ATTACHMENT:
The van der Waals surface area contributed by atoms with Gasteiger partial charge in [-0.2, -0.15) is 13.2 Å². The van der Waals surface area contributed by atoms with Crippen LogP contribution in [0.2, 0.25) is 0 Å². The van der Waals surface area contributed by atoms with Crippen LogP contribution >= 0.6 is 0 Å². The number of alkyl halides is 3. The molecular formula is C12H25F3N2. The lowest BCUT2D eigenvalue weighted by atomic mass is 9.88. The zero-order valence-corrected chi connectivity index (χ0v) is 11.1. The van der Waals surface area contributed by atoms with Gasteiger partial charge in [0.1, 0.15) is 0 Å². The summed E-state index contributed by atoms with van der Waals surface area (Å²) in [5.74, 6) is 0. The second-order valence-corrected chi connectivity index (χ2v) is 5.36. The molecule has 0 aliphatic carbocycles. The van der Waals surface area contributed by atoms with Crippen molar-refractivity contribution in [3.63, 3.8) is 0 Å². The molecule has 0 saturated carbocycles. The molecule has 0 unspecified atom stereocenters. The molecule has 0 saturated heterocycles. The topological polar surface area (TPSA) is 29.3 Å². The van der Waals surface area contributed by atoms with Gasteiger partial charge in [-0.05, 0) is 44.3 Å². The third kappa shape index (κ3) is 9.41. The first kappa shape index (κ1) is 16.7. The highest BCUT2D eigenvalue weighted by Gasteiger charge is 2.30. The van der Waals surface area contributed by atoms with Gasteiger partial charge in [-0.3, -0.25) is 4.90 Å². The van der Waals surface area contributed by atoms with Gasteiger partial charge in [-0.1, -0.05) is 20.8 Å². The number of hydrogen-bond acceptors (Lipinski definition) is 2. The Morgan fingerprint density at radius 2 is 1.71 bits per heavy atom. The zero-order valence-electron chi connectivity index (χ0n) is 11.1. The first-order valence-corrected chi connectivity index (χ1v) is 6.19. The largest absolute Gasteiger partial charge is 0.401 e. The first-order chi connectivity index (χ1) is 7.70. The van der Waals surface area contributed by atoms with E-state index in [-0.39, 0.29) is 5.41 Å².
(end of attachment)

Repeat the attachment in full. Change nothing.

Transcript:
The van der Waals surface area contributed by atoms with Gasteiger partial charge in [-0.2, -0.15) is 13.2 Å². The van der Waals surface area contributed by atoms with Crippen LogP contribution in [0.2, 0.25) is 0 Å². The van der Waals surface area contributed by atoms with Crippen LogP contribution >= 0.6 is 0 Å². The number of alkyl halides is 3. The molecular formula is C12H25F3N2. The lowest BCUT2D eigenvalue weighted by atomic mass is 9.88. The zero-order valence-corrected chi connectivity index (χ0v) is 11.1. The van der Waals surface area contributed by atoms with Gasteiger partial charge in [0.1, 0.15) is 0 Å². The summed E-state index contributed by atoms with van der Waals surface area (Å²) in [5.74, 6) is 0. The second-order valence-corrected chi connectivity index (χ2v) is 5.36. The molecule has 0 aliphatic carbocycles. The van der Waals surface area contributed by atoms with Crippen molar-refractivity contribution in [3.63, 3.8) is 0 Å². The molecule has 0 saturated carbocycles. The molecule has 0 unspecified atom stereocenters. The molecule has 0 saturated heterocycles. The topological polar surface area (TPSA) is 29.3 Å². The van der Waals surface area contributed by atoms with Gasteiger partial charge in [-0.05, 0) is 44.3 Å². The third kappa shape index (κ3) is 9.41. The first kappa shape index (κ1) is 16.7. The highest BCUT2D eigenvalue weighted by Gasteiger charge is 2.30. The van der Waals surface area contributed by atoms with Gasteiger partial charge in [-0.3, -0.25) is 4.90 Å². The van der Waals surface area contributed by atoms with Gasteiger partial charge in [-0.1, -0.05) is 20.8 Å². The number of hydrogen-bond acceptors (Lipinski definition) is 2. The Morgan fingerprint density at radius 2 is 1.71 bits per heavy atom. The zero-order valence-electron chi connectivity index (χ0n) is 11.1. The first-order valence-corrected chi connectivity index (χ1v) is 6.19. The largest absolute Gasteiger partial charge is 0.401 e. The first-order chi connectivity index (χ1) is 7.70. The van der Waals surface area contributed by atoms with E-state index in [-0.39, 0.29) is 5.41 Å².